RESUMO

Importance: Coronavirus disease 2019 (COVID-19) is associated with severe lung damage. Corticosteroids are a possible therapeutic option. Objective: To determine the effect of hydrocortisone on treatment failure on day 21 in critically ill patients with severe acute respiratory syndrome coronavirus 2 (SARS-CoV-2) infection and acute respiratory failure. Design, Setting, and Participants: Multicenter randomized double-blind sequential trial conducted in France, with interim analyses planned every 50 patients. Patients admitted to the intensive care unit (ICU) for COVID-19-related acute respiratory failure were enrolled from March 7 to June 1, 2020, with last follow-up on June 29, 2020. The study intended to enroll 290 patients but was stopped early following the recommendation of the data and safety monitoring board. Interventions: Patients were randomized to receive low-dose hydrocortisone (n = 76) or placebo (n = 73). Main Outcomes and Measures: The primary outcome, treatment failure on day 21, was defined as death or persistent dependency on mechanical ventilation or high-flow oxygen therapy. Prespecified secondary outcomes included the need for tracheal intubation (among patients not intubated at baseline); cumulative incidences (until day 21) of prone position sessions, extracorporeal membrane oxygenation, and inhaled nitric oxide; Pao2:Fio2 ratio measured daily from day 1 to day 7, then on days 14 and 21; and the proportion of patients with secondary infections during their ICU stay. Results: The study was stopped after 149 patients (mean age, 62.2 years; 30.2% women; 81.2% mechanically ventilated) were enrolled. One hundred forty-eight patients (99.3%) completed the study, and there were 69 treatment failure events, including 11 deaths in the hydrocortisone group and 20 deaths in the placebo group. The primary outcome, treatment failure on day 21, occurred in 32 of 76 patients (42.1%) in the hydrocortisone group compared with 37 of 73 (50.7%) in the placebo group (difference of proportions, -8.6% [95.48% CI, -24.9% to 7.7%]; P = .29). Of the 4 prespecified secondary outcomes, none showed a significant difference. No serious adverse events were related to the study treatment. Conclusions and Relevance: In this study of critically ill patients with COVID-19 and acute respiratory failure, low-dose hydrocortisone, compared with placebo, did not significantly reduce treatment failure (defined as death or persistent respiratory support) at day 21. However, the study was stopped early and likely was underpowered to find a statistically and clinically important difference in the primary outcome. Trial Registration: ClinicalTrials.gov Identifier: NCT02517489.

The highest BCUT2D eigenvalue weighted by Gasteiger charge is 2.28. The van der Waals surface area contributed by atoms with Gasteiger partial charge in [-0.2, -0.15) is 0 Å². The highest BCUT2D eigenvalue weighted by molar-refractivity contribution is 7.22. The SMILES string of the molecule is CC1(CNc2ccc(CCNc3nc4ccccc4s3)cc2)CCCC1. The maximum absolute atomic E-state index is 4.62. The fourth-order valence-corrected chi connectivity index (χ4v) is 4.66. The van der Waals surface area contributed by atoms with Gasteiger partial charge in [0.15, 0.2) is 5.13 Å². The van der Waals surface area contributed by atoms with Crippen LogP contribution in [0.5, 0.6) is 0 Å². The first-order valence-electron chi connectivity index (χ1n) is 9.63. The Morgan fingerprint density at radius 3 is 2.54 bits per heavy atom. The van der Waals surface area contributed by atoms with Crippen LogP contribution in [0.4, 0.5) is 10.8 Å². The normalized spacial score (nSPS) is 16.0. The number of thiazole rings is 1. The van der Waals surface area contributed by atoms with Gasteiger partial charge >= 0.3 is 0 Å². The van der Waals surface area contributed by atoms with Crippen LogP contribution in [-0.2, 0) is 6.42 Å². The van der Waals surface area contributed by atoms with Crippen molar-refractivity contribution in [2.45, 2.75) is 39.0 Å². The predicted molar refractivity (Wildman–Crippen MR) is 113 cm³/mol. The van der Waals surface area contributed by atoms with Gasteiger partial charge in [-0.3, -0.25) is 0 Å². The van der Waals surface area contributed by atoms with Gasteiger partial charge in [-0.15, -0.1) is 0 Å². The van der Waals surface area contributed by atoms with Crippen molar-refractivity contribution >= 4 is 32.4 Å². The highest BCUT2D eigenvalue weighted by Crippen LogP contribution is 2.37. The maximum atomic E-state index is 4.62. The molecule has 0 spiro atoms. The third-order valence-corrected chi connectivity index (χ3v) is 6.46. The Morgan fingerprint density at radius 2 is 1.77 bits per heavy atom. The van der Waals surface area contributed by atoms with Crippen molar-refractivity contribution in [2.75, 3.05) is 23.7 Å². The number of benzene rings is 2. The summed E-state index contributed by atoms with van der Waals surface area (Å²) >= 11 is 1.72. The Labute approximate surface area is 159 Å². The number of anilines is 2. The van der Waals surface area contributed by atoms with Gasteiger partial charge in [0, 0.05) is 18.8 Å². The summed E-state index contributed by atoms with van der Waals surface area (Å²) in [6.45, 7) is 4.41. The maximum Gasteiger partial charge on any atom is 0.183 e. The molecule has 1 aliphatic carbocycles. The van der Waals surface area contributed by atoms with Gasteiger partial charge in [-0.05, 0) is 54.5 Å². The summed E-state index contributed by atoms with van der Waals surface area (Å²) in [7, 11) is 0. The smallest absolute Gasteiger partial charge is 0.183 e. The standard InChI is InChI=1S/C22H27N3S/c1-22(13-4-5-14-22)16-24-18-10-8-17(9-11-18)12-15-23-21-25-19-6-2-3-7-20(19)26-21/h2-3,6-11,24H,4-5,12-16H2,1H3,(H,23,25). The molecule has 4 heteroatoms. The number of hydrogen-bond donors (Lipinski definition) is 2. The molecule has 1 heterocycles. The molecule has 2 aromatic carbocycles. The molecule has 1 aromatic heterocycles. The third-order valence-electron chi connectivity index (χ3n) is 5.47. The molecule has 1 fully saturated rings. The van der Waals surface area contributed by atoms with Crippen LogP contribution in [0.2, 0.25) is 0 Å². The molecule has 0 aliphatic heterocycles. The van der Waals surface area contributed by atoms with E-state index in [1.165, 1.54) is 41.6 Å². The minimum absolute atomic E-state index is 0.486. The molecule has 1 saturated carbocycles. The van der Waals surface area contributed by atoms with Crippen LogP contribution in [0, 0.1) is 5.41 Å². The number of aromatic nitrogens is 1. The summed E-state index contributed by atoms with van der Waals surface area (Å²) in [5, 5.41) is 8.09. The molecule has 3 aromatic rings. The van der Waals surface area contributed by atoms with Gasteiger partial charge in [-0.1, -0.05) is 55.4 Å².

Assuntos
Anti-Inflamatórios/uso terapêutico , Infecções por Coronavirus/tratamento farmacológico , Hidrocortisona/uso terapêutico , Pneumonia Viral/tratamento farmacológico , Respiração Artificial , Insuficiência Respiratória/terapia , Idoso , Anti-Inflamatórios/administração & dosagem , Betacoronavirus , Infecções por Coronavirus/mortalidade , Infecções por Coronavirus/terapia , Estado Terminal , Método Duplo-Cego , Término Precoce de Ensaios Clínicos , Feminino , Humanos , Hidrocortisona/administração & dosagem , Masculino , Pessoa de Meia-Idade , Oxigenoterapia , Pandemias , Pneumonia Viral/mortalidade , Pneumonia Viral/terapia , Respiração Artificial/estatística & dados numéricos , Insuficiência Respiratória/tratamento farmacológico , Insuficiência Respiratória/etiologia , Falha de Tratamento